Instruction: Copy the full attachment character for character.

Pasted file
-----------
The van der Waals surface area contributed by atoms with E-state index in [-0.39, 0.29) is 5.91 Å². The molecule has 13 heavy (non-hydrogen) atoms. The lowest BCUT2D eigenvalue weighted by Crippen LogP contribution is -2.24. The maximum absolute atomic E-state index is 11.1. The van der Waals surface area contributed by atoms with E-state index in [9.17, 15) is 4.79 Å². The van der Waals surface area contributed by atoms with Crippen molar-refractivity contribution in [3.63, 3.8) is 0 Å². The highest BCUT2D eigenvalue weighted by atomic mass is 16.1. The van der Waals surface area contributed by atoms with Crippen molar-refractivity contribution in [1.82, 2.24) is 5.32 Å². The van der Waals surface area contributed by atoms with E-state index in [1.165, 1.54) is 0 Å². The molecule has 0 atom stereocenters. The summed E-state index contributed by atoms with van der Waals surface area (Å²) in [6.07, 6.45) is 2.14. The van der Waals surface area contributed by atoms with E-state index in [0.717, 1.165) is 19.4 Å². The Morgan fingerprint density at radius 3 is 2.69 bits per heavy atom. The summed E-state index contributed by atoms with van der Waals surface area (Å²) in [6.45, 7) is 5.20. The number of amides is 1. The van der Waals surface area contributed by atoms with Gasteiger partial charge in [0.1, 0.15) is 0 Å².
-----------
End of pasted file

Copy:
The van der Waals surface area contributed by atoms with E-state index in [-0.39, 0.29) is 5.91 Å². The molecule has 13 heavy (non-hydrogen) atoms. The lowest BCUT2D eigenvalue weighted by Crippen LogP contribution is -2.24. The maximum absolute atomic E-state index is 11.1. The van der Waals surface area contributed by atoms with E-state index in [9.17, 15) is 4.79 Å². The van der Waals surface area contributed by atoms with Crippen molar-refractivity contribution in [3.63, 3.8) is 0 Å². The highest BCUT2D eigenvalue weighted by atomic mass is 16.1. The van der Waals surface area contributed by atoms with Crippen molar-refractivity contribution in [1.82, 2.24) is 5.32 Å². The van der Waals surface area contributed by atoms with E-state index in [1.165, 1.54) is 0 Å². The molecule has 0 atom stereocenters. The summed E-state index contributed by atoms with van der Waals surface area (Å²) in [6.07, 6.45) is 2.14. The van der Waals surface area contributed by atoms with E-state index in [0.717, 1.165) is 19.4 Å². The Morgan fingerprint density at radius 3 is 2.69 bits per heavy atom. The summed E-state index contributed by atoms with van der Waals surface area (Å²) in [6.45, 7) is 5.20. The number of amides is 1. The van der Waals surface area contributed by atoms with Gasteiger partial charge in [0.1, 0.15) is 0 Å².